At first coronavirus felt too distant to be a major cause for concern, but as cases were reported ever closer to home the sense of dread became more palpable.
With four weeks to Christmas, Omicron has now reached our shores and all we can do is mitigate against it.
But there the parallels with March 2020 end. We have physical resistance thanks to vaccines and antibodies, but we also have resitance in terms of attitudes towards restrictions imposed on daily life in the name of public health.
The success of the vaccination programme has helped drive down deaths and hospital admissions, despite high case numbers.
In spring last year few people questioned why they should wear a mask in public and stay at home as much as possible.
Nearly two years on people feel very jaded or, as First Minister Nicola Sturgeon recently put it, “skunnered”.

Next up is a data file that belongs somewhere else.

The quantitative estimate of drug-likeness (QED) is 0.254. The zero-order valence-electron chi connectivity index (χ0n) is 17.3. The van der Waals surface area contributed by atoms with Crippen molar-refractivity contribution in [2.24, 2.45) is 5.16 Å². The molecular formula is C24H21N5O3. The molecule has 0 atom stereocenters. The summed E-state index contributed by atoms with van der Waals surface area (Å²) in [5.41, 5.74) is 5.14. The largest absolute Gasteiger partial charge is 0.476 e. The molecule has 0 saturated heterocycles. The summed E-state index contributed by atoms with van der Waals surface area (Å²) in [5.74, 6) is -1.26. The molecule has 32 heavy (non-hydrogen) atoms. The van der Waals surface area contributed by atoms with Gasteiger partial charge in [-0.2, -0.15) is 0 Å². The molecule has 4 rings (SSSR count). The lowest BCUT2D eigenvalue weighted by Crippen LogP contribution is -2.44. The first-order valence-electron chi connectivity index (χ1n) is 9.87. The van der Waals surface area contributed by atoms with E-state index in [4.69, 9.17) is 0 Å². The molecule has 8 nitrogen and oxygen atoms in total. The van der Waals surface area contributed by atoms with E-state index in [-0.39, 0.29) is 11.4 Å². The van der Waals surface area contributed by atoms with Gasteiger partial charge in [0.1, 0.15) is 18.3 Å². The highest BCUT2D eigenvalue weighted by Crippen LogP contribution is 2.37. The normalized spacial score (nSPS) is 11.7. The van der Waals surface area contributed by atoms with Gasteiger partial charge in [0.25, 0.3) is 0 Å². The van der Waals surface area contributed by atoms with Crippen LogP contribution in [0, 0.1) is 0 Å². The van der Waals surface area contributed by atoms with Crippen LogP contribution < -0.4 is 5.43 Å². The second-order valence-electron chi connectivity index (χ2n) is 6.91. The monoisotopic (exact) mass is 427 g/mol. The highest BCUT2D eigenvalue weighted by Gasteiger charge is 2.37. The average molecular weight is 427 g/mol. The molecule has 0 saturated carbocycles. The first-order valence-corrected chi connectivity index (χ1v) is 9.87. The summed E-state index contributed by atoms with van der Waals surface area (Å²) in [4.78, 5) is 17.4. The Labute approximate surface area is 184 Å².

Restrictions are generally not being adhered to as strictly as they once were. Indeed, many people seem to have lost track of what they are. Ms Sturgeon may choose to tighten restrictions in Scotland when she updates MSPs tomorrow. In England the reintroduction of mandatory face coverings is proving contentious enough.
If rules are changed to prohibit households mixing over Christmas there is a risk they will be largely ignored.
Perhaps mindful of this, Professor Linda Bauld has proposed an acceleration of the booster programme.
The public health expert, who is a senior adviser to the Scottish Government, suggested third doses should be offered to all adults and administered sooner than is currently the case.
She said: “Israel and other countries are just boosting all adults, it’s not age stratified. You start with the most vulnerable but then you boost all adults who are eligible. That may be what happens here and we will at least go down to the 30s, probably below.”
As resistance to restrictions grows we are likely to become increasingly reliant on science and the physical resistance if offers to counter this variant and others to come.